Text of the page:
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Svend Asmussen

From Wikipedia, the free encyclopedia

Svend Asmussen
Svend Asmussen Se.jpg
Svend Asmussen on the cover of
the Swedish weekly Se 1945
Background information
Birth nameSvend Harald Christian Asmussen
Born(1916-02-28)28 February 1916
Copenhagen, Denmark
Died7 February 2017(2017-02-07) (aged 100)
Dronningmølle, Denmark
GenresJazz
Occupation(s)Violinist
Years active1923–2010

Svend Asmussen (28 February 1916 – 7 February 2017) was a Danish jazz violinist, known as "The Fiddling Viking".[1] A Swing style virtuoso, he played and recorded with many of the greats of Jazz, including Duke Ellington, Benny Goodman and Stephane Grappelli. He played publicly until 2010 when he had a blood clot, his career having spanned eight decades.

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  • ✪ Svend Asmussen - Swedish TV, 1961 - The Hylands Hörna Show
  • ✪ Svend Asmussen - koncert i Europahallen Aalborg 1994
  • ✪ Svend Asmussen and Jonathan Russell

Transcription

Contents

Life and career

Svend Asmussen with The Swe-Danes in 1961, including with Alice Babs central and Ulrik Neumann to the right.
Svend Asmussen with The Swe-Danes
in 1961, including with Alice Babs central
and Ulrik Neumann to the right.

Asmussen was born in Copenhagen, Denmark, raised in a musical family, and started taking violin lessons at the age of 7. At age 16 he first heard recordings by jazz violin great Joe Venuti and began to emulate his style. He started working professionally as a violinist, vibraphonist, and singer at age 17, leaving his formal training behind for good. Early in his career he worked in Denmark and on cruise ships with artists such as Josephine Baker and Fats Waller. Asmussen later was greatly influenced by Stuff Smith, whom he met in Denmark. Asmussen played with Valdemar Eiberg and Kjeld Bonfils during World War II, during which time jazz had moved to the underground and served as a form of political protest.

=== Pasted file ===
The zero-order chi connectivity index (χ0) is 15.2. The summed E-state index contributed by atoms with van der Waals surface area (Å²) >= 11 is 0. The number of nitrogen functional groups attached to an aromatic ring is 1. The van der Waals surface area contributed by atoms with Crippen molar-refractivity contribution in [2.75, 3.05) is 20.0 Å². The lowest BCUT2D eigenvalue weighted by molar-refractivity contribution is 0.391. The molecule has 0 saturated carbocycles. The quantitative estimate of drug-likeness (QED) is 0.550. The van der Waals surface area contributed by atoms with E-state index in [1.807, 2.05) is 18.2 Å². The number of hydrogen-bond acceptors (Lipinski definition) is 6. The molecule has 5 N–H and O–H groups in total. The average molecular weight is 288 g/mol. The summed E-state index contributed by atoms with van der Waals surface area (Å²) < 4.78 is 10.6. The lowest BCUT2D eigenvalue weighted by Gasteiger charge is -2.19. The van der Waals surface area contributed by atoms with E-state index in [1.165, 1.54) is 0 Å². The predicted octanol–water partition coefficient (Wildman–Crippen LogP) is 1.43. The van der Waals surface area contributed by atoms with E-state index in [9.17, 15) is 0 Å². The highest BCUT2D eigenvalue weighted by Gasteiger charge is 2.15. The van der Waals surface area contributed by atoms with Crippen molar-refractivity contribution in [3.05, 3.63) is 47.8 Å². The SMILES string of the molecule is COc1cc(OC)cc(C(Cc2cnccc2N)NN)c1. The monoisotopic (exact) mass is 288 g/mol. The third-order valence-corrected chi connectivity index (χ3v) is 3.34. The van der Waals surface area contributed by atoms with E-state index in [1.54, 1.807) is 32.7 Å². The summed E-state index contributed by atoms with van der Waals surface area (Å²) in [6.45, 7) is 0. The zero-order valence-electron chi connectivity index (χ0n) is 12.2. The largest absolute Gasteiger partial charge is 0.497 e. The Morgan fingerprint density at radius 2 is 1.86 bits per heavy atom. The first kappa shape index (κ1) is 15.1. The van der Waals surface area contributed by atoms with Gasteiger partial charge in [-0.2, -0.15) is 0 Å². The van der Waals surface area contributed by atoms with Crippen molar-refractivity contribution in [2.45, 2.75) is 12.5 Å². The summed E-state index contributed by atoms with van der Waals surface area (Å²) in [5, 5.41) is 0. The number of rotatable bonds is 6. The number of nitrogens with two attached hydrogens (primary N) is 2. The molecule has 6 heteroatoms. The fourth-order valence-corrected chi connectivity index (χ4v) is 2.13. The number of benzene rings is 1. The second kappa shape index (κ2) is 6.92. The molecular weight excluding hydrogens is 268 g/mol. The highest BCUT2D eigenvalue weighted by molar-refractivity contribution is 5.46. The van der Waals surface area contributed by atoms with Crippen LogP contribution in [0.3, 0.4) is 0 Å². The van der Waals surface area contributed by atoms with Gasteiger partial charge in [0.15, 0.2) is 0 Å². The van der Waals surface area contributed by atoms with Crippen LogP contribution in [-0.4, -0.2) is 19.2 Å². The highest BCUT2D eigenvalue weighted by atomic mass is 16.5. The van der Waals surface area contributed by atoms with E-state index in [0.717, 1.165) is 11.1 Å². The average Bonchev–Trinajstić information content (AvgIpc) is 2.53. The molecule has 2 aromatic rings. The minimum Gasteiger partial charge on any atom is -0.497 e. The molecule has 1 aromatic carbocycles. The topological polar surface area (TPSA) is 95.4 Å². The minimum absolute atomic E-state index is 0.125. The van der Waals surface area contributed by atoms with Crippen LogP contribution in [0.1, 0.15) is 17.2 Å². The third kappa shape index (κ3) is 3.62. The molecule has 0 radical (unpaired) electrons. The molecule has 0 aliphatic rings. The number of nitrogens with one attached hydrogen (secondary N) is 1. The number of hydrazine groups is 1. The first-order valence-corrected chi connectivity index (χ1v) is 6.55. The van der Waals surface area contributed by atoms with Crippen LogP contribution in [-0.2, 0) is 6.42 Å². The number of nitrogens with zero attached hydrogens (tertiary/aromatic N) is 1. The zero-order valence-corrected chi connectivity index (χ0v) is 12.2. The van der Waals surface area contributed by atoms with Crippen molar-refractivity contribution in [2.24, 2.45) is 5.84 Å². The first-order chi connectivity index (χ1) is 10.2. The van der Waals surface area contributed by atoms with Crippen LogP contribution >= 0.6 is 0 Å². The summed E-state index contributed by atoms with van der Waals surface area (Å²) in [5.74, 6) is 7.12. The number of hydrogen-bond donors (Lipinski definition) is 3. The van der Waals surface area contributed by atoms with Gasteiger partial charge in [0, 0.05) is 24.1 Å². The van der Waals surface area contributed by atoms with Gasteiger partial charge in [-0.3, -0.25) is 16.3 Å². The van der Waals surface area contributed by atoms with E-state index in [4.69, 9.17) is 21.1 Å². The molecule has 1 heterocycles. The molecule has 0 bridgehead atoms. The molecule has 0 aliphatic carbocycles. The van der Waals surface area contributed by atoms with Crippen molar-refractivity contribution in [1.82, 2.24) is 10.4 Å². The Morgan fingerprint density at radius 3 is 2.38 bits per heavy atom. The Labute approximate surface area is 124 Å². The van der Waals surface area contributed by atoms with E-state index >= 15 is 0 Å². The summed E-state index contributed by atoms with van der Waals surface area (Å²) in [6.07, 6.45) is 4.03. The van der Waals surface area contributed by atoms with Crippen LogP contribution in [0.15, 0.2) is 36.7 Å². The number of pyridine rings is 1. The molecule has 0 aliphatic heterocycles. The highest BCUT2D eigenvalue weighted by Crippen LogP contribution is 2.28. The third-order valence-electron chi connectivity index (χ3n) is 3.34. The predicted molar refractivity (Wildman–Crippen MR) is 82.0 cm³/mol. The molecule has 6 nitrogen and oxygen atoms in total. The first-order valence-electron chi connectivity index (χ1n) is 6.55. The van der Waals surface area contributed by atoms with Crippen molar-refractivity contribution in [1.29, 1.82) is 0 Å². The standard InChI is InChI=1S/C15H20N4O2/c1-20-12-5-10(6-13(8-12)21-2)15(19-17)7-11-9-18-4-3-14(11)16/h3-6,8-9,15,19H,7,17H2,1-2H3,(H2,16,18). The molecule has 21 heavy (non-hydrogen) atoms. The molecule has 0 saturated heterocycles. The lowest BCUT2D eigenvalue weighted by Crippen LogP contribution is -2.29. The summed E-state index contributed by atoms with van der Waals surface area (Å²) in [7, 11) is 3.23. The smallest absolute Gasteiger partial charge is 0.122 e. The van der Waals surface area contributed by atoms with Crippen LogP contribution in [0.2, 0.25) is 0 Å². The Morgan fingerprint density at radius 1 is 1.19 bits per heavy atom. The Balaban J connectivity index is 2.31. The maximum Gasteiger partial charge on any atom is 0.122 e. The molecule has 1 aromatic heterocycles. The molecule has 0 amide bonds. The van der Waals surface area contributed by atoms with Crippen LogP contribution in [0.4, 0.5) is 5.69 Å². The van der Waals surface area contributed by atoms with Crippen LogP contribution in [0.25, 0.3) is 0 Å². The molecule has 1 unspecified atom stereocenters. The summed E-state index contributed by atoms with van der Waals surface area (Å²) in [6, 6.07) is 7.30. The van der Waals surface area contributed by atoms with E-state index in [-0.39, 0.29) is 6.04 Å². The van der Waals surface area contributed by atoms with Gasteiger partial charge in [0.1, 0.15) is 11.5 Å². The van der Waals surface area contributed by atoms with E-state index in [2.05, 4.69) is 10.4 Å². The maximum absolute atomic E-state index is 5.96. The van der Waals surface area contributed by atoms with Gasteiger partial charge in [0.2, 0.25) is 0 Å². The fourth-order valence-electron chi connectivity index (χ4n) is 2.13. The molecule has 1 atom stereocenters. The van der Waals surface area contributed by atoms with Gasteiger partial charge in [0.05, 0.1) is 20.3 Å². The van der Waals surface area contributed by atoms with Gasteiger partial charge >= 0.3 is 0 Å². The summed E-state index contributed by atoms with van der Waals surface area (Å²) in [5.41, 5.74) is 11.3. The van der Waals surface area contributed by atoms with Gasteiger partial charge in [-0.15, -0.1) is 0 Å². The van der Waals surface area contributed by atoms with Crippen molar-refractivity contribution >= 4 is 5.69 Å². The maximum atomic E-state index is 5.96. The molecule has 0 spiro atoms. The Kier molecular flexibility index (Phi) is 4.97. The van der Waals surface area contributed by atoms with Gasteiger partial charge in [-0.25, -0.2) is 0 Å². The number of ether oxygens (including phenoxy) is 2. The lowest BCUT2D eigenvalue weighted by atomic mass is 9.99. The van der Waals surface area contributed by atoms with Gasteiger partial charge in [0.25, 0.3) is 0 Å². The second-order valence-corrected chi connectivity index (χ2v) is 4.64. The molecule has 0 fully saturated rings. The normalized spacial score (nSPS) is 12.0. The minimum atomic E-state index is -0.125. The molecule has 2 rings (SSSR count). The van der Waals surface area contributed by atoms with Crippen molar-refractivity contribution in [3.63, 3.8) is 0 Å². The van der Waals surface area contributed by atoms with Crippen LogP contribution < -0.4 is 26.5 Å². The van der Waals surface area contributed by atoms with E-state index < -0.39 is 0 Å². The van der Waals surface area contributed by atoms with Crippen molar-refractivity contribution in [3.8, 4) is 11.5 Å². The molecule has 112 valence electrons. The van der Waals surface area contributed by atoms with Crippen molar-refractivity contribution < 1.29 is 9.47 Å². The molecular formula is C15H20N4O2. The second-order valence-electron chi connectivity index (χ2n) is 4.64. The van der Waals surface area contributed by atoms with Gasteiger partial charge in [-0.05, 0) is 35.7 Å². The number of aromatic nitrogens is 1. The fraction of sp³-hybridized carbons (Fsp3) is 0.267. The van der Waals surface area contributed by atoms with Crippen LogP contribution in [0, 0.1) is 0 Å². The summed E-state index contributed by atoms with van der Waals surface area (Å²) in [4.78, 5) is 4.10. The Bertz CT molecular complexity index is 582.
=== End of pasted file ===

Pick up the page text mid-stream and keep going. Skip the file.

In the late 1950s, Asmussen formed the trio Swe-Danes with singer Alice Babs and guitarist Ulrik Neumann. The group became very popular in Scandinavia for their music hall style entertainment and also toured the United States. Asmussen also worked with Benny Goodman, Lionel Hampton, and Duke Ellington. Asmussen was invited by Ellington to play on his Jazz Violin Session recording in 1963 with Stéphane Grappelli and Ray Nance.

In 1966 Asmussen appeared alongside Grappelli, Stuff Smith, and Jean-Luc Ponty in a jazz Violin Summit in Switzerland that was issued as a live recording. He made an appearance at the 1967 Monterey Jazz Festival, which included a celebrated violin summit with him, Ray Nance and Jean-Luc Ponty. In 1969 he guested on "Snakes in a Hole," an album by the jazz-rock band Made in Sweden. He was still active playing violin at the age of 94.[2]

Asmussen became a centenarian on 28 February 2016.[3] He died peacefully in his sleep on 7 February 2017, just 3 weeks before his 101st birthday.[4]

Asmussen's collection of jazz music, photographs, posters and other material is held in the jazz collections at the University Library of Southern Denmark. Asmussen's son, Claus Asmussen, is a guitar player in Denmark and a former member of the band Shu-Bi-Dua.

Discography

As leader

  • Plays Hot Fiddle (Parlophone, 1953)
  • Danish Imports with Ulrik Neumann (Warner Bros., 1961)
  • European Encounter with John Lewis (Atlantic, 1962)
  • Scandinavian Folk Songs Sung and Swung! with Alice Babs (Philips, 1964)
  • Evergreens (Odeon, 1965)
  • Violin Summit with Stephane Grappelli, Stuff Smith, Jean-Luc Ponty (Prestige, 1968)
  • Just Fiddlin' Around with Deiter Reith (Murbo, 1967)
  • Two of a Kind with Stephane Grappelli (Polydor, 1968)
  • Yesterday and Today with Toots Thielemans (A&M, 1973)
  • Toots and Svend with Toots Thielemans (Sonet, 1973)
  • As Time Goes By with Lionel Hampton (Sonet, 1978)
  • June Night (Doctor Jazz, 1983)
  • String Swing with Ulf Wakenius (Sonet, 1983)
  • On the Good Ship Lollipop with Teresa Brewer (Doctor Jazz, 1983)
  • Makin' Whoopee...and Music (Arbors, 2009)
  • Rhythm Is Our Business (Storyville, 2009)[5]
  • The Jazz Man Hitler Failed to Silence (Roastin, 2011)[6]

As sideman

References

Sources

  • Brooks, Richard. "Svend Asmussen: Phenomenal Jazz Fiddler". FiddlerMagazine.com. Retrieved 2006-06-02.
  • Lowe, James. "The Phenomenal Danish Fiddler". Yodaslair.com. Retrieved 2006-06-02.

Notes

  1. ^ Cook, Richard (2005). Richard Cook's Jazz Encyclopedia. London: Penguin Books. p. 23. ISBN 0-141-00646-3.
  2. ^ Friedwald, Will (2010-07-08). "This Working Musician Is 94". Biography. The Wall Street Journal. Retrieved 2015-04-06.
  3. ^ Lautrup, John (2016-02-28). "TILLYKKE: Svend Asmussen fylder 100 år". Billed Bladet (in Danish). Retrieved 2016-03-11.
  4. ^ "Den verdensberømte violinist Svend Asmussen er død". Politiken. 7 February 2017. Retrieved 7 February 2017.
  5. ^ Mosey, Chris (2009-11-18). "This Working Musician Is 94". Musical reviews. All About Jazz. Retrieved 2015-04-06.
  6. ^ "Svend Asmussen". Discography. AllMusic. Retrieved 2015-04-06.

External links

This page was last edited on 25 September 2019, at 20:28
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